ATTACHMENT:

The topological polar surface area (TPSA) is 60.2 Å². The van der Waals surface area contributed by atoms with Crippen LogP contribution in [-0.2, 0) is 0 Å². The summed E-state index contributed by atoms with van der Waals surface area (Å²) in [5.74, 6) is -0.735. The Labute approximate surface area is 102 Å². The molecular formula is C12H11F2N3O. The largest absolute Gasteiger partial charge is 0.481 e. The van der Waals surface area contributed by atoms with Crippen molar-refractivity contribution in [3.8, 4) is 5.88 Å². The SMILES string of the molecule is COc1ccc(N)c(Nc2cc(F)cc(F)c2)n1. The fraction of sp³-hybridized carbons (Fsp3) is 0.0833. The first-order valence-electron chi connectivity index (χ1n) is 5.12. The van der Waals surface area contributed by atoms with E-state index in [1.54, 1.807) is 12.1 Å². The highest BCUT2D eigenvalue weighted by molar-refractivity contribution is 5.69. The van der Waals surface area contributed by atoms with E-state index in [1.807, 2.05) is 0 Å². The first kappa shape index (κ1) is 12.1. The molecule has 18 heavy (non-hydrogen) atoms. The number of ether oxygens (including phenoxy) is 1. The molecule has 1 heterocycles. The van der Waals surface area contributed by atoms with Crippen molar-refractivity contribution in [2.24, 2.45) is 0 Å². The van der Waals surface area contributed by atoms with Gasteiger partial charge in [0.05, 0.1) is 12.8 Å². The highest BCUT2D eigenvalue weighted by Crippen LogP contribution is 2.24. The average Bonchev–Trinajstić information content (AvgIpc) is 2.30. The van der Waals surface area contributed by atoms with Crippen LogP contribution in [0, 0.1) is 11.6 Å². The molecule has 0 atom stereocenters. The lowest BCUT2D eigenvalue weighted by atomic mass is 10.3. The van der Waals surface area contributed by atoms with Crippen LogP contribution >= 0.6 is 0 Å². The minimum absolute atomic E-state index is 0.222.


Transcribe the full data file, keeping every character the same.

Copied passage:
The topological polar surface area (TPSA) is 60.2 Å². The van der Waals surface area contributed by atoms with Crippen LogP contribution in [-0.2, 0) is 0 Å². The summed E-state index contributed by atoms with van der Waals surface area (Å²) in [5.74, 6) is -0.735. The Labute approximate surface area is 102 Å². The molecular formula is C12H11F2N3O. The largest absolute Gasteiger partial charge is 0.481 e. The van der Waals surface area contributed by atoms with Crippen molar-refractivity contribution in [3.8, 4) is 5.88 Å². The SMILES string of the molecule is COc1ccc(N)c(Nc2cc(F)cc(F)c2)n1. The fraction of sp³-hybridized carbons (Fsp3) is 0.0833. The first-order valence-electron chi connectivity index (χ1n) is 5.12. The van der Waals surface area contributed by atoms with E-state index in [1.54, 1.807) is 12.1 Å². The highest BCUT2D eigenvalue weighted by molar-refractivity contribution is 5.69. The van der Waals surface area contributed by atoms with E-state index in [1.807, 2.05) is 0 Å². The first kappa shape index (κ1) is 12.1. The molecule has 18 heavy (non-hydrogen) atoms. The number of ether oxygens (including phenoxy) is 1. The molecule has 1 heterocycles. The van der Waals surface area contributed by atoms with Crippen molar-refractivity contribution in [2.24, 2.45) is 0 Å². The van der Waals surface area contributed by atoms with Gasteiger partial charge in [0.05, 0.1) is 12.8 Å². The highest BCUT2D eigenvalue weighted by Crippen LogP contribution is 2.24. The average Bonchev–Trinajstić information content (AvgIpc) is 2.30. The van der Waals surface area contributed by atoms with Crippen LogP contribution in [0, 0.1) is 11.6 Å². The molecule has 0 atom stereocenters. The lowest BCUT2D eigenvalue weighted by atomic mass is 10.3. The van der Waals surface area contributed by atoms with Crippen LogP contribution >= 0.6 is 0 Å². The minimum absolute atomic E-state index is 0.222.